When I was growing up, Christmas Eve was invariably spent with my father's Aunt Anne and Uncle Harvey and their family.
Dad had grown up with these cousins in a tobacco-farming community near Greensboro. We still lived in the country, but they had moved into a three-bedroom bungalow in town.
Aunt (pronounced "Ain't") Anne singlehandedly made this holiday gathering an occasion to remember.
Back then, the warehouse store was called Pace, and my Aunt Anne did a lot of her Christmas shopping there - although not on purpose.
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Actually, she did a lot of her household shopping there, and then around 3 p.m. on Christmas Eve, just when her guests were arriving, she would hastily and haphazardly gather an armful of items, retreat to her bedroom with a roll of wrapping paper, and emerge 45 minutes later with gifts for everyone.
One year, I think she forgot about me during the first wave of frantic gathering, and rather than re-enter the living room to search for a possible gift, she simply wrapped up some of her old makeup and presented it to me.
I was 9 and had never had any makeup before. The eye shadow was powder blue and worn down to the shiny metal in the middle. I was thrilled.
Sometimes, when Aunt Anne did have the forethought to shop early, she would usually do it via the home shopping channel, or - worse - infomercials.
I was just as likely to get a set of commemorative NASCAR plates as my cousins were to receive "Kenny Rogers's Greatest Hits" on 33-inch vinyl.
After dinner, we gathered in the living room, where gifts were piled high under the tree. It was a tight fit, with kids perched on chair arms and laps, and Uncle Harvey's black mutt, Chigger, sniffing and biting at fleas.
A couple of kids got the task of passing out gifts. I'll never forget the year that little Nickolas, age 4, struggled to drag a 30-pound box across the room to my mother.
It was from Aunt Anne.
For a moment, Mom's face registered what we were all thinking: perhaps Aunt Anne used this box to wrap something other than what's indicated on the label.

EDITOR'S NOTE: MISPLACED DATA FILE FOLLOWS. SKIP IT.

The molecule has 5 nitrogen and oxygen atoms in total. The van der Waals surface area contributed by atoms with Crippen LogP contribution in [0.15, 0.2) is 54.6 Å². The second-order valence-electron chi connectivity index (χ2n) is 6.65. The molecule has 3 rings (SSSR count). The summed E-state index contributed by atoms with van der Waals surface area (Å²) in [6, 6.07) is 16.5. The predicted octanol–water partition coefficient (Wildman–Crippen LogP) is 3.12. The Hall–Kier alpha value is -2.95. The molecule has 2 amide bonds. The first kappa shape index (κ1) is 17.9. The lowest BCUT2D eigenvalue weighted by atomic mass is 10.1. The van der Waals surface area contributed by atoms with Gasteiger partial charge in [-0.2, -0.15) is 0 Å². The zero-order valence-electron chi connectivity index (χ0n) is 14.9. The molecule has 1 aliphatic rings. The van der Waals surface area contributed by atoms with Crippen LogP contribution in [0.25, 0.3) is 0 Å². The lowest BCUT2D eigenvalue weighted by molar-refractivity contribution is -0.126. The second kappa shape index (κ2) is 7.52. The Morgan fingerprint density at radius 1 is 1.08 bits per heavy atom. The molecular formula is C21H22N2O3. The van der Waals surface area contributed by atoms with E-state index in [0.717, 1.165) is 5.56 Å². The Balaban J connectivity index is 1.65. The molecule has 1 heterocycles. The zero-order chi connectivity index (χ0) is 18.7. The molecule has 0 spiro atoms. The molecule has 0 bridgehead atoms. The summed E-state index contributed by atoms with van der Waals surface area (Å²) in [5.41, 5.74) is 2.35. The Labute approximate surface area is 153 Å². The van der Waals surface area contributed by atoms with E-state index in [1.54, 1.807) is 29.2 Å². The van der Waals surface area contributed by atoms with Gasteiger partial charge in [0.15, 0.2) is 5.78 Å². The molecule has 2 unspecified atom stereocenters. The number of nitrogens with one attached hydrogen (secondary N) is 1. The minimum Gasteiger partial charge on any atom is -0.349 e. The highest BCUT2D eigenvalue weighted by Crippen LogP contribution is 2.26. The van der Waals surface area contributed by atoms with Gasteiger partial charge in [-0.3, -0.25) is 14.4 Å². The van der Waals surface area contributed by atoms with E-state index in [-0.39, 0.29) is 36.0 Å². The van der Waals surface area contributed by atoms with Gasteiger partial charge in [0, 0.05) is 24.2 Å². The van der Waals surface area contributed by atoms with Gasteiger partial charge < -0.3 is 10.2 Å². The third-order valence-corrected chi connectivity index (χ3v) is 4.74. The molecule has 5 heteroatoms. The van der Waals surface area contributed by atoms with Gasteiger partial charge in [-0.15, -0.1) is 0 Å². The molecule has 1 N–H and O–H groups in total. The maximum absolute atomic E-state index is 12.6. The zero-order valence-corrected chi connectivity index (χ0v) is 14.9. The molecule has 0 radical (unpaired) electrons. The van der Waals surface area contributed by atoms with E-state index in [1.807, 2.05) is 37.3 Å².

Upon further inspection, we realized that it was true: Aunt Anne had given Mom a commercial-sized roll of aluminum foil, extra-heavy duty. The look on Mom's face said it all.
She was thrilled.
Aunt Anne found a seat and started in on her own modest stack of gifts. Usually, we kids were too busy tearing frantically at our own cache to notice what the grownups were up to, but Aunt Anne managed to bring the frenzy to a halt on one occasion.
She opened a box containing a sweater and decided to try it on right there in the living room. By the time the adults realized what was happening, Aunt Anne had her shirt halfway over her head.
Once the gifts were opened and everyone was completely dressed, Aunt Anne passed out songbooks and we sang carols. After the excitement of opening gifts, it was a nice way to end the evening.
We would leave just before bedtime, leaning against the cold car window and watching as the streetlights pulsed by. When there were no more street lights, we knew we were almost home.
I can't say for sure why Aunt Anne did some of the things she did. Maybe she had too many things to take care of. Maybe she was entering the early stages of dementia.
Or maybe she knew exactly what she was doing.
I have many fond and unique memories of Christmas Eve to treasure for a lifetime.
I know with certainty that brassieres can have more - many more - than two hooks in the back.
And as for Mom, she never had to buy aluminum foil again.